After the federal corruption convictions of Sheldon Silver and Dean Skelos were thrown out, the question now is - what's next? Federal prosecutors have vowed to retry both former legislative leaders, but it's unclear whether bringing the cases in the first place changed the culture in Albany. State House Reporter Zack Fink explains.
In July, the Second Circuit Court of Appeals overturned the conviction of former Assembly Speaker Sheldon Silver, and this week the corruption conviction against former Senate Masjority Leader Dean Skelos was also vacated.
Both men were prosecuted by former U.S. Attorney Preet Bharara who trumpeted the 2015 trials as a means to clean up the tainted political culture in Albany. Bharara spoke about the convictions being thrown out on his new podcast Thursday.
"If you want to know how I feel about it, I'm unhappy about it. The prosecutors in my office are unhappy about it. The FBI agents who worked on the case are unhappy about it. And a lot of people in New York State who care about clean government are unhappy about it," Bharara said.
In June the U.S. Supreme Court narrowed the definition of Honest Services Fraud, the statute Bharara used to go after Skelos and Silver. The high court found that setting up meetings could not be considered official acts for politicians.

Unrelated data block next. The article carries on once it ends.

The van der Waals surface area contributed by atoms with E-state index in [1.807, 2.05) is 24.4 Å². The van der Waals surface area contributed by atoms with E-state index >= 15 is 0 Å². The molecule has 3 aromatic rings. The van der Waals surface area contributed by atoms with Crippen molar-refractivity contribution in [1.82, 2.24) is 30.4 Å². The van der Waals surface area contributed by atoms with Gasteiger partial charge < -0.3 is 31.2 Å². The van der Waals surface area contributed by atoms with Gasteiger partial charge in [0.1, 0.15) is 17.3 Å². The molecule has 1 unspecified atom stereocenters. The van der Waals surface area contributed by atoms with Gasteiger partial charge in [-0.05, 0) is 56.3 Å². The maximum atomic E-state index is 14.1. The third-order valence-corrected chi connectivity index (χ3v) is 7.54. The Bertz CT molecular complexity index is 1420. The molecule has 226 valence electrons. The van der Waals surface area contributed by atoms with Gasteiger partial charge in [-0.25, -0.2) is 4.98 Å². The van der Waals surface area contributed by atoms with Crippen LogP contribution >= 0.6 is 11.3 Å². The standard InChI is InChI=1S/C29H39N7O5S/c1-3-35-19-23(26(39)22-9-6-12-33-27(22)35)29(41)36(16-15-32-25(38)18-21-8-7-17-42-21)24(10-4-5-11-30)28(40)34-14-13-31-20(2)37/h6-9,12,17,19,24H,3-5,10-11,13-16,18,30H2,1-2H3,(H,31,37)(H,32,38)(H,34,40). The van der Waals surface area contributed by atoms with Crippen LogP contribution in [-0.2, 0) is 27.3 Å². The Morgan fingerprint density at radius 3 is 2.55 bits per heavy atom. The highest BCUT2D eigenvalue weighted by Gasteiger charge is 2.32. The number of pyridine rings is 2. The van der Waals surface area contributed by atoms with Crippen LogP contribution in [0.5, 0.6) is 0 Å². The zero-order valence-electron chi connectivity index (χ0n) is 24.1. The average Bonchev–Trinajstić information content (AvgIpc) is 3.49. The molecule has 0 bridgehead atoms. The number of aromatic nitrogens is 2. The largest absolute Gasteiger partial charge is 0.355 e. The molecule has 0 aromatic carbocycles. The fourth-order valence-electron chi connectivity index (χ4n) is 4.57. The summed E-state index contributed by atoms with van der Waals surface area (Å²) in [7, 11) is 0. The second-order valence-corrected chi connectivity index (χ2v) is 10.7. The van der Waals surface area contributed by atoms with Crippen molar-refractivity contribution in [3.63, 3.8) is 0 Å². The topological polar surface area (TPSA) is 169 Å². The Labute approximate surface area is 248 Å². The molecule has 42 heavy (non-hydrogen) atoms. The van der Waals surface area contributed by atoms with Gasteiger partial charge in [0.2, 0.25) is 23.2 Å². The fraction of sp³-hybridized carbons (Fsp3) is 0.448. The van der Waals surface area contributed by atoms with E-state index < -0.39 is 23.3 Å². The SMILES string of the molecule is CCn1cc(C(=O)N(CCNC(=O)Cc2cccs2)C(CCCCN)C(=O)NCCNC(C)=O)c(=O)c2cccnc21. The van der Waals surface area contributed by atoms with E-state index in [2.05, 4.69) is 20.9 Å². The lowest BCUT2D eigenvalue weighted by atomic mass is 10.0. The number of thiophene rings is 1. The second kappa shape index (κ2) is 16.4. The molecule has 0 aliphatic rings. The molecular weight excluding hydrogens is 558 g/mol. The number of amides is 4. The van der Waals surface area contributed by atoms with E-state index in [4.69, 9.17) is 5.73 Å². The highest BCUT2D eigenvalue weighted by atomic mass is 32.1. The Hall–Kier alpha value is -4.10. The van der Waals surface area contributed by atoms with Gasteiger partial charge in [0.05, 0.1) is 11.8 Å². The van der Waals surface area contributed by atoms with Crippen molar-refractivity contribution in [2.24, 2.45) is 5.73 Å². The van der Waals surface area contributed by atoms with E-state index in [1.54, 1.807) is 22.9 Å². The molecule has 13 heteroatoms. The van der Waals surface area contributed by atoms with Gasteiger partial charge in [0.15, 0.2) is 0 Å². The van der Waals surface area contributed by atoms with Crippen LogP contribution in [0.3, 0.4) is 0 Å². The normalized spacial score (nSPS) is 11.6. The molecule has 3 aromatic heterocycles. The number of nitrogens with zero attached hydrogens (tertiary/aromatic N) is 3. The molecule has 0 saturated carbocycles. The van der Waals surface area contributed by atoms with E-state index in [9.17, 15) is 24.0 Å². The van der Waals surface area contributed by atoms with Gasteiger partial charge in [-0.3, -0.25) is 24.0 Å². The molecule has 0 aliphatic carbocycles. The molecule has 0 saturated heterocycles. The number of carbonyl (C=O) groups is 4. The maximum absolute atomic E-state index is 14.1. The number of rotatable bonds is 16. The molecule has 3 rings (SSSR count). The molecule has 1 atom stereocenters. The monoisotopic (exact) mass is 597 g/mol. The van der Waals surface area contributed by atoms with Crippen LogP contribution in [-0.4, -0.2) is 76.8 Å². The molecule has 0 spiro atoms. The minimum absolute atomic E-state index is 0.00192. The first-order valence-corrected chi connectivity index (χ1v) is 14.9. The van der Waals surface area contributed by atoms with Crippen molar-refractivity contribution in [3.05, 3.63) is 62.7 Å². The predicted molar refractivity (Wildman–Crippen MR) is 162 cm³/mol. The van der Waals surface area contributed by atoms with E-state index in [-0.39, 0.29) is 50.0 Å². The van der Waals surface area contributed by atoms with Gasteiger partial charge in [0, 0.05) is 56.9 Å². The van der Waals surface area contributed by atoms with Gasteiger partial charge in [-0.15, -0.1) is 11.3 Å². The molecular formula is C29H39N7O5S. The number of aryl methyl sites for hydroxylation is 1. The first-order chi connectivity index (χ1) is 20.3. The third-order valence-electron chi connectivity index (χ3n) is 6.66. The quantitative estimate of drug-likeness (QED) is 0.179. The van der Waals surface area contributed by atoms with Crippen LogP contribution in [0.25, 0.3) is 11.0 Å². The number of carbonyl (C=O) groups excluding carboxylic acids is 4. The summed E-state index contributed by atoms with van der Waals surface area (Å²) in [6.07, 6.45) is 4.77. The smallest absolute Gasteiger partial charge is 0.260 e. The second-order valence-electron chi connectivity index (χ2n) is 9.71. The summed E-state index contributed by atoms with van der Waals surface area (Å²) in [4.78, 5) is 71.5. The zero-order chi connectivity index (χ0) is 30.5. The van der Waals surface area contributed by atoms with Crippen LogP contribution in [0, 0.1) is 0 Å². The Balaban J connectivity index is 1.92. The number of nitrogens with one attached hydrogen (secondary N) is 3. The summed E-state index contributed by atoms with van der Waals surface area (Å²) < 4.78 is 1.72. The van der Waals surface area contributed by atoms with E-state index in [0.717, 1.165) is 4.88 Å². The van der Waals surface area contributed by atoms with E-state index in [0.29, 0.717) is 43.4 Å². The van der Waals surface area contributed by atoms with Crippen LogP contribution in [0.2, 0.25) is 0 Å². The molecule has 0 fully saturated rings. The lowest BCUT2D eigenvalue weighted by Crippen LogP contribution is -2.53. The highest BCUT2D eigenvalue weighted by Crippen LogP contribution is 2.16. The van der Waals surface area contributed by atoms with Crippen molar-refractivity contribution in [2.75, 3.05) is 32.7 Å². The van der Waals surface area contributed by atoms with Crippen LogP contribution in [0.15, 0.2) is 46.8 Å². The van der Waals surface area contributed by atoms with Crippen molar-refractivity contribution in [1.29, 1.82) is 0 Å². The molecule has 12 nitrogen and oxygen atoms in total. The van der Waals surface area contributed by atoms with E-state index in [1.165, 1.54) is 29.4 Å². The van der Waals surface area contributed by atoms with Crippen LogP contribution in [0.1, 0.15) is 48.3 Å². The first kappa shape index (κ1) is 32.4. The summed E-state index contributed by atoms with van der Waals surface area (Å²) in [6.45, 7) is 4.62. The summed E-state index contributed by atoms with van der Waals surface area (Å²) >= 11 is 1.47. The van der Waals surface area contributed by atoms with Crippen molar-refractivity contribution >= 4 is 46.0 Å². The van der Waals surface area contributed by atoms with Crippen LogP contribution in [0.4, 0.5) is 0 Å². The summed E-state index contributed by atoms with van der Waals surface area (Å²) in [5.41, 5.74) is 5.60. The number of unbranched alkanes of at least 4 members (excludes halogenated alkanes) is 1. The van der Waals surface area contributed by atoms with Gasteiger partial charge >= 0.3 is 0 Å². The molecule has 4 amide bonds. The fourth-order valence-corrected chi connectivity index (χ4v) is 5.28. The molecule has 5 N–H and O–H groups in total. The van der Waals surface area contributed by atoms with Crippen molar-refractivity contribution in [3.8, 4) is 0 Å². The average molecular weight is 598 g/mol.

The decision was not unexpected, and now some lament a lost opportunity to change the way business is done in Albany.
"So, I think these reversals with Silver and Skelos are wake up calls that relying on federal prosecutors to clean up the mess in Albany may not be the best course of action," said State Senator Todd Kaminsky
Kaminsky is a former fedeal prosecutor who won the Skelos seat on Long Island.
"Federal prosecutors are really the only thing that scares a lot of people in Albany. And to know that they are not winning cases I think is troubling," Kaminsky said.
Governor Andrew Cuomo, once targeted unsuccessfully by Bharara, says corruption prosecutions need to be done properly.
"The case was not legal. It was overturned because it was not legal. So, if you are using the legal system to quote-on-quote reform government you have to do it legally," Cuomo said.
Long Island Congressman Tom Suozzi has introduced federal legislation that he says would close the loophole on Honest Services Fraud. It would expand the definition of official acts to include setting up meetings, for example. While Suozzi is a Democrat and in the minority, his legislation has bi-partisan support.